• • •
After World War II, the geopolitical loyalties of post-colonial nations remained uncertain and were up for grabs, fueling the United States’s interest in foreign aid. It was in this moment that community development was translated into practice around the world by a network of communitarian intellectuals, planners, and diplomats.
In India, the postwar community development experiment began with a pilot project in the Etawah district, conceived by the American planner Albert Mayer, who a few years earlier had met and cultivated a relationship with Jawaharlal Nehru, independent India’s future first Prime Minister. Etawah’s planners devised a clear template: A “Rural Life Analyst” reported on “the People’s habitual way of doing things,” while “village-level workers” oversaw “communal deliberation” that ostensibly gauged “felt needs” and identified “natural leaders.” By the early 1950s, Etawah saw major infrastructural improvements, including schools, reliable water supply, community centers, and roads connecting villages. It catalyzed an attempt to replicate it nationally with an ambitious community development program, aided by the United States. Within a decade it covered 446,000 villages and 253.2 million people. Panchayati raj, a radical addition to the program conceived in the late 1950s, institutionalized mechanisms for transmitting “felt needs” from villages up through three tiers of councils to the national Planning Commission.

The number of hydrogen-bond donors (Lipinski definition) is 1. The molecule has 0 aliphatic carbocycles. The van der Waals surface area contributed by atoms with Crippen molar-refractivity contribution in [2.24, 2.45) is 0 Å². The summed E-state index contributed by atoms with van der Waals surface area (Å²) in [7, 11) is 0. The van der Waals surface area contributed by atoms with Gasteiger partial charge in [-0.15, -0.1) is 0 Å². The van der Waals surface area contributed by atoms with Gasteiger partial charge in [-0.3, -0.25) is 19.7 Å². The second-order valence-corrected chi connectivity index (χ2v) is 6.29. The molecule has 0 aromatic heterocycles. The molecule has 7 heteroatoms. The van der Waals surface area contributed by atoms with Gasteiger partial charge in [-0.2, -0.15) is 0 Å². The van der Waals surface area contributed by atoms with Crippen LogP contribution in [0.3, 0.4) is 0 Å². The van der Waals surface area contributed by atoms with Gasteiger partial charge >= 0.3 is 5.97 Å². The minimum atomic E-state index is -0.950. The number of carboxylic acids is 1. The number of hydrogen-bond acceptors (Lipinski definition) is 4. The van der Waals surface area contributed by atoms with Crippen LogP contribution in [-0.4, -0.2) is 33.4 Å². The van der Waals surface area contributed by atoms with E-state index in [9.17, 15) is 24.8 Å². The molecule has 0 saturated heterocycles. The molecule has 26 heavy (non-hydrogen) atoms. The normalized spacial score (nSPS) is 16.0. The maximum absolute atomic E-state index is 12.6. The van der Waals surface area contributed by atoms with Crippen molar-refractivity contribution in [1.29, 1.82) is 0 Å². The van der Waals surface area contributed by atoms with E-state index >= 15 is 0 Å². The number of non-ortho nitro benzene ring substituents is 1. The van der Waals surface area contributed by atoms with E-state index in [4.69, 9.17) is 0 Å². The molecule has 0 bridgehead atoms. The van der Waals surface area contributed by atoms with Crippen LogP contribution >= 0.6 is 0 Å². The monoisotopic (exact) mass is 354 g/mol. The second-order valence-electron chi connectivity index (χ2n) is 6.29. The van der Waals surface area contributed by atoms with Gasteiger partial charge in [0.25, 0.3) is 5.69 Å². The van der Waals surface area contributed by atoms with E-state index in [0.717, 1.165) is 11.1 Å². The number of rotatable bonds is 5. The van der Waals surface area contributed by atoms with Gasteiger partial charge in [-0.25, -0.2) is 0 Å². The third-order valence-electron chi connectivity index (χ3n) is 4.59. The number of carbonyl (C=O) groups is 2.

Appealing as this model sounded at first, in fact, it rested on delusions about the degree of genuine communal unity that really existed within villages, which were starkly divided by caste and class. Actually existing local politics in India were hardly inclusive. One formal assessment found that “55.4 percent of those identified as ‘leaders’ by the new community development agencies were Brahmins, and fewer than one percent were actual agricultural laborers.” Evaluations of the programs revealed consistent hijacking of its administrative mechanisms by local elites in villages. And their supposed self-sufficiency—in the form of heavy reliance on voluntary work and donations of resources by the masses they were supposed to benefit—increasingly looked more like a guise for labor exploitation. Participation correspondingly declined. And, with the death of Prime Minister Nehru in 1964, community development in India petered out, in favor of programs geared toward accelerating agricultural production.
Bottom-up community development projects often reinforce deprivation and the status quo.